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BHP warns Australian resources at risk as competition grows

Editorial
article image BHP boss Andrew Mackenzie said global demand for Australian resources will continue.

BHP boss Andrew Mackenzie said global demand for Australian resources will continue, but warned the nation will lose its competitive edge if workplace relations, tax regimes, and regulatory red tape are not fixed.

''The question is not if Asia's demand for commodities will be met but rather which countries will deliver the supply,” Mackenzie said.

"There are even greater opportunities ahead. Global demand for commodities is expected to grow by up to 75 per cent over the next 15 years.”

Mackenzie said Australia was in a good position to deliver resources to its Asian neighbours but warned other suppliers were quickly catching up.

''Australia is in pole position to do so … but Australia must compete hard against both existing and emerging suppliers,” he said.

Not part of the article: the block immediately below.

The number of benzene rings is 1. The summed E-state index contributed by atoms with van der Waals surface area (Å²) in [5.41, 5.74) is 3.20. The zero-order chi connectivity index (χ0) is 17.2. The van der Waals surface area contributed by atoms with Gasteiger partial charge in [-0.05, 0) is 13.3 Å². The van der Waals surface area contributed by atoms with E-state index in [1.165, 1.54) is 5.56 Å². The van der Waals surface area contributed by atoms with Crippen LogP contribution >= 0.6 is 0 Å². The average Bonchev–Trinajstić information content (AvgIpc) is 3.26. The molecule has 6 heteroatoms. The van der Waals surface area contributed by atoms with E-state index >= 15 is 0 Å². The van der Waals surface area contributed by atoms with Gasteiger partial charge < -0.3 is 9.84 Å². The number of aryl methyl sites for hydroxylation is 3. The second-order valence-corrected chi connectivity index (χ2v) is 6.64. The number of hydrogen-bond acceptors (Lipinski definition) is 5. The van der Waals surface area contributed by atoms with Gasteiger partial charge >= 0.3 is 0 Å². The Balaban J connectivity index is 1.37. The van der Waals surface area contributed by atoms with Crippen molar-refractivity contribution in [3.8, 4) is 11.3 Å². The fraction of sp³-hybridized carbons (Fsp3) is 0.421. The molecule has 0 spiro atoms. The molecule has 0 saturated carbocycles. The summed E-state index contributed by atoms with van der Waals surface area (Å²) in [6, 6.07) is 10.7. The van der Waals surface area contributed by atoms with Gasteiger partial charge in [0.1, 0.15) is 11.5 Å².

Mackenzie said the fiercest competition came from China’s low coast coking coal, thermal energy coal from the U.S and LNG from the U.S, Canada and Africa, AAP reported.

While he also saw copper from Chile and Peru as direct competition.

Mackenzie called on the government to create policies which ensured investment in the sector would continue to flow.

"We must all get sharper at productivity,” he said.

"(Government's) role is to provide efficient regulatory systems, foreign, fiscal and trade policies that encourage stability, and open markets.

''For a country to secure investment, it must create the conditions for the resources industry to prosper … industry and policy makers must now recommit to Australia's future competitiveness to make sure Australia remains a supplier of choice.”

Mackenzie also called for a ‘modern industrial relations framework’ that would bring workers and employers ‘onto the same page’.

Despite having operations all over the world, Mackenzie said BHP was ''a company firmly rooted in Australia'', highlighting the miner is the nation’s highest taxpayer.

BHP paid $US9 billion in tax in the 2011/12 financial year, he said, with around 70 per cent of BHP's profit that year coming from Australia.

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